The best home remedies to fight the boxwood moth caterpillar

The best home remedies to fight the boxwood moth caterpillar

Close-meshed networks

The boxwood moth overwinters as an egg in a protective web inside the boxwood. With the rising spring temperatures, the larvae hatch and start eating right away. The first moths appear around May and prefer to lay their eggs on box trees that have not yet been infested. You can protect these in turn by draping close-meshed nets over them - laying eggs and thus the next generation is made impossible for the butterfly. However, since around two to three generations develop each year, the network would have to stay in place continuously between the beginning of March and the end of September. Of course, that looks less appealing.

also read

  • Boxwood: Detect, treat and prevent an infestation with the boxwood moth
  • Cleaning the watering can: the best home remedies
  • Lots of caterpillars on barberry? - Tips for natural control

Pressure washer / vacuum cleaner

During the “moth season” between March and September, it is advisable to regularly check existing boxwood for caterpillars and eggs. You should carefully pull the bushes and hedges apart and take a look inside, as the animals prefer to stay in the dark. In the event of a caterpillar infestation, cover the ground around the affected boxwood with a film or tarpaulin and use the pressure washer. (€ 85.90 at Amazon *) With this you blow or rinse the pests out of the plant and then only need to pick up the pad with them and dispose of it. Alternatively, mechanical removal works with a leaf blower or a vacuum cleaner. For the latter, you would need a joint attachment with which you can vacuum the animals in a targeted manner. But be careful:The caterpillars are amazingly nimble as soon as they perceive vibrations. In addition, this measure has to be repeated frequently, as it can always lead to renewed infestation.

Remove caterpillars with a high-pressure cleaner - this is how it works:

  • Cover the floor with foil, fleece or a tarpaulin
  • weight them down with stones or the like
  • Treat plants with a pressure washer (or other suitable device)
  • make sure that the caterpillars all land on the surface (and not in the grass or similar)
  • Collect animals frequently and after just a few meters
  • Otherwise these can escape and infest the box trees again

Algae lime

It has been known since 2016 that algae lime - a substance that is actually used for fertilization and soil improvement - is an excellent help against the box tree moth. In order to prevent or contain an infestation, however, you must dust all box trees with algae lime. This is not only visually unattractive, but also creates other problems:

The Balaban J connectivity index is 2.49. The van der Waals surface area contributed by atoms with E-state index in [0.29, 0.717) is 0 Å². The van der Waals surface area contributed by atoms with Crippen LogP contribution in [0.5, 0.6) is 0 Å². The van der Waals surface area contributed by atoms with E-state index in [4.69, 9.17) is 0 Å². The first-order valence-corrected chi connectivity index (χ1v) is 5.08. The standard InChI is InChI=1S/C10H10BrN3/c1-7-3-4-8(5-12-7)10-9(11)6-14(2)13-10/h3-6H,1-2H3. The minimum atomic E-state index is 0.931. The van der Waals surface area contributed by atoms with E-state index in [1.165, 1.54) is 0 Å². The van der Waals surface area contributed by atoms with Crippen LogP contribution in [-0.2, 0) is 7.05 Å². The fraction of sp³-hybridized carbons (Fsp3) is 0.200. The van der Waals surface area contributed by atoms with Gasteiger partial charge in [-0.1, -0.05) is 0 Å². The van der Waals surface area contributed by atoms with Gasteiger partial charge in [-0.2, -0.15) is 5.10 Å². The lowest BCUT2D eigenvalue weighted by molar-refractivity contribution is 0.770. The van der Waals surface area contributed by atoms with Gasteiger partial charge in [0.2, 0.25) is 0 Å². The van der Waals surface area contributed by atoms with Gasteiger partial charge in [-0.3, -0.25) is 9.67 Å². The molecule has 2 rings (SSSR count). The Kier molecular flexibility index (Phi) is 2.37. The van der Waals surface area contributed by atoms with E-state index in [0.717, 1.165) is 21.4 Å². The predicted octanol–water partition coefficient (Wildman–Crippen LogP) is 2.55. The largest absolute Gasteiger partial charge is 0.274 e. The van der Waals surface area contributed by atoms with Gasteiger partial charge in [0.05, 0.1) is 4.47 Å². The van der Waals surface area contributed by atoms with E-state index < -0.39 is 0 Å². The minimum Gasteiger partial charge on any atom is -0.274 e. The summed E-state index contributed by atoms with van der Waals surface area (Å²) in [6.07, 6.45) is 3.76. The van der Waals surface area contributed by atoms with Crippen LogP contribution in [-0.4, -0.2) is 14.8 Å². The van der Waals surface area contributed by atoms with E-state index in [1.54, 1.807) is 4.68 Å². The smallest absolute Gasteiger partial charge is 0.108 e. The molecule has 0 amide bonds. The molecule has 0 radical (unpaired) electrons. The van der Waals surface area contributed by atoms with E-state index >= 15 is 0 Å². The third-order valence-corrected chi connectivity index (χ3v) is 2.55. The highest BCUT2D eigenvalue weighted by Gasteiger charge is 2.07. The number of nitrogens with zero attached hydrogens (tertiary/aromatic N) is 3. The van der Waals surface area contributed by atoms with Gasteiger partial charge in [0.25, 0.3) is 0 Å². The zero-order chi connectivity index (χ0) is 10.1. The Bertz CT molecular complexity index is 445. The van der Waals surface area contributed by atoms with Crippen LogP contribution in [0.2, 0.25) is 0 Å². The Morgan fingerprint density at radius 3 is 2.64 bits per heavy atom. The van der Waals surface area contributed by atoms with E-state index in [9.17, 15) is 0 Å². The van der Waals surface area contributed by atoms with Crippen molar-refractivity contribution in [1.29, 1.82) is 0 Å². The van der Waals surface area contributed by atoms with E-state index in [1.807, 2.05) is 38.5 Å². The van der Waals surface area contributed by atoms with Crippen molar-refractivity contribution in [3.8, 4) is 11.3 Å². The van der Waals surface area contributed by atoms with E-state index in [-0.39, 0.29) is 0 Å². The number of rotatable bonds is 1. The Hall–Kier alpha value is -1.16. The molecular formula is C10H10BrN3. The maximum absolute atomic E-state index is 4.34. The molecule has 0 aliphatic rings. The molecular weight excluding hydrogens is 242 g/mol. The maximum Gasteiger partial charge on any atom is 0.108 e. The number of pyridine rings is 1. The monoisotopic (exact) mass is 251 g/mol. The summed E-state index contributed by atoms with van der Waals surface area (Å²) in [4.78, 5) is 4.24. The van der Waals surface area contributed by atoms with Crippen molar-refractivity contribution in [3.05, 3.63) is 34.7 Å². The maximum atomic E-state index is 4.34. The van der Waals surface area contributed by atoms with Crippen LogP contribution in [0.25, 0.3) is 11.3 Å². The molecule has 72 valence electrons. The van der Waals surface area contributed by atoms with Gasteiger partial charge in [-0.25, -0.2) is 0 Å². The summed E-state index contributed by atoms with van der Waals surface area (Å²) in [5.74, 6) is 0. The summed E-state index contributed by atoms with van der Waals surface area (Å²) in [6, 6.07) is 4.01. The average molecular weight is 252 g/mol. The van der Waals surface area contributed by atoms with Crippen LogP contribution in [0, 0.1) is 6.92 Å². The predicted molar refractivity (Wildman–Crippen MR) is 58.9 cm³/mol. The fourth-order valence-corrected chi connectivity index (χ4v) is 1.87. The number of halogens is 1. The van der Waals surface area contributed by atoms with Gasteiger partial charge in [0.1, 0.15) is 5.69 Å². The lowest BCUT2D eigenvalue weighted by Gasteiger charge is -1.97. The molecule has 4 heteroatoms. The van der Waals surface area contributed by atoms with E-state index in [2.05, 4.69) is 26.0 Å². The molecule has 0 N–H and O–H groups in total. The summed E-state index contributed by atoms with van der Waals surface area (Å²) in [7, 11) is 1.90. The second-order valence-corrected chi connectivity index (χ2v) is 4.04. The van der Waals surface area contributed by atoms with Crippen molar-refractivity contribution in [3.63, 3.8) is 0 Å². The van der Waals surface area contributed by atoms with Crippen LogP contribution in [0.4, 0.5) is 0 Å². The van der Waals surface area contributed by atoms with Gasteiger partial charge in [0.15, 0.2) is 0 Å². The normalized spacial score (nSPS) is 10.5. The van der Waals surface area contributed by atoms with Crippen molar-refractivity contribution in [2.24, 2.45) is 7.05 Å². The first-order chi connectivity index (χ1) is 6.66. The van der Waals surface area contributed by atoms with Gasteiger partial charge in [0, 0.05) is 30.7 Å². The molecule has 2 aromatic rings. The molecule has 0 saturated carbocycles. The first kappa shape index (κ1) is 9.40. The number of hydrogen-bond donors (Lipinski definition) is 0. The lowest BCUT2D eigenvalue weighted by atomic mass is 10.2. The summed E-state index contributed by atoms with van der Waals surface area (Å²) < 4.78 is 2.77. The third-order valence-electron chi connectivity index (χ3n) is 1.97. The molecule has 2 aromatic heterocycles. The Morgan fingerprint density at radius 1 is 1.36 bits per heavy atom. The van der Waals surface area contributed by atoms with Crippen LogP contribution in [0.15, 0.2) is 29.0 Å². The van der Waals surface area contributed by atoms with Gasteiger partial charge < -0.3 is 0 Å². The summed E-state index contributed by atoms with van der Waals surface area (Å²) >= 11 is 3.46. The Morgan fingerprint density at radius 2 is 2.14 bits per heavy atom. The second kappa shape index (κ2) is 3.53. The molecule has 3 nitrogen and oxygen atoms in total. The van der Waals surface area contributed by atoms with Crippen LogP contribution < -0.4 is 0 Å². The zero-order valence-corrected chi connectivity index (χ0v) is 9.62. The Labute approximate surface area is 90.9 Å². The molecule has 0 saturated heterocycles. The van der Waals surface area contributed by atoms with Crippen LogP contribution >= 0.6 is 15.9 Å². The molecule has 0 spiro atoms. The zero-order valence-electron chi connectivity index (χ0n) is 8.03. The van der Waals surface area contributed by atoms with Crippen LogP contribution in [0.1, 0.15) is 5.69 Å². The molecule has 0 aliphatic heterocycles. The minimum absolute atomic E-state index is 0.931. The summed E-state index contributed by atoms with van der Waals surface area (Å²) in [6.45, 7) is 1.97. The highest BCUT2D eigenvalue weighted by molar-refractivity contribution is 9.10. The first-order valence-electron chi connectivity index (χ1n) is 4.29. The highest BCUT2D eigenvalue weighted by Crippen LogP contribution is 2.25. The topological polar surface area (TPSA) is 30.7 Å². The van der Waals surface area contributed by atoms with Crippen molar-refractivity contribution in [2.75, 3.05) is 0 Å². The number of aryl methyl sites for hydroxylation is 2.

• The leaves dusted with the lime are no longer fully capable of photosynthesis.
  • Algae lime blocks the stomata so that shoot growth is inhibited.
  • Frequent use imbalances the pH value of the soil.
  • As a result, the absorption of nutrients is made more difficult.
  • The effects on local insect and bird life have not yet been adequately researched.

Given these findings, the use of algae lime should be carefully considered. However, if the infestation pressure is very high and you cannot otherwise master the plague, the remedy is a good remedy. It also ensures that no new caterpillars hatch from eggs that have already been laid.

Opaque garbage bag

This method only works on hot and sunny days:

  • In the morning, put a large, opaque plastic bag over an infected book.
  • Garbage bags are ideal for this.
  • The cover should remain on the shrub until evening.
  • Heat accumulates under the garbage bag, which causes the moth caterpillars to die off.
  • The Buchs, on the other hand, usually survives the treatment without consequences.
  • Collect the caterpillars in the evening and dispose of them.

In order to have lasting success with the treatment, you should repeat it at regular intervals. The eggs do not die due to the heat, so new caterpillars can be found on the plant after a few days to weeks. However, over time you will reduce the infestation pressure, as fewer caterpillars mean fewer egg-laying moths.


From March, hang yellow boards or pheromone traps in the trees and bushes around beech plantations. Although these do not reduce the butterfly population, they clearly show you the presence of the pests. If the first moths have been caught, you can take prompt action.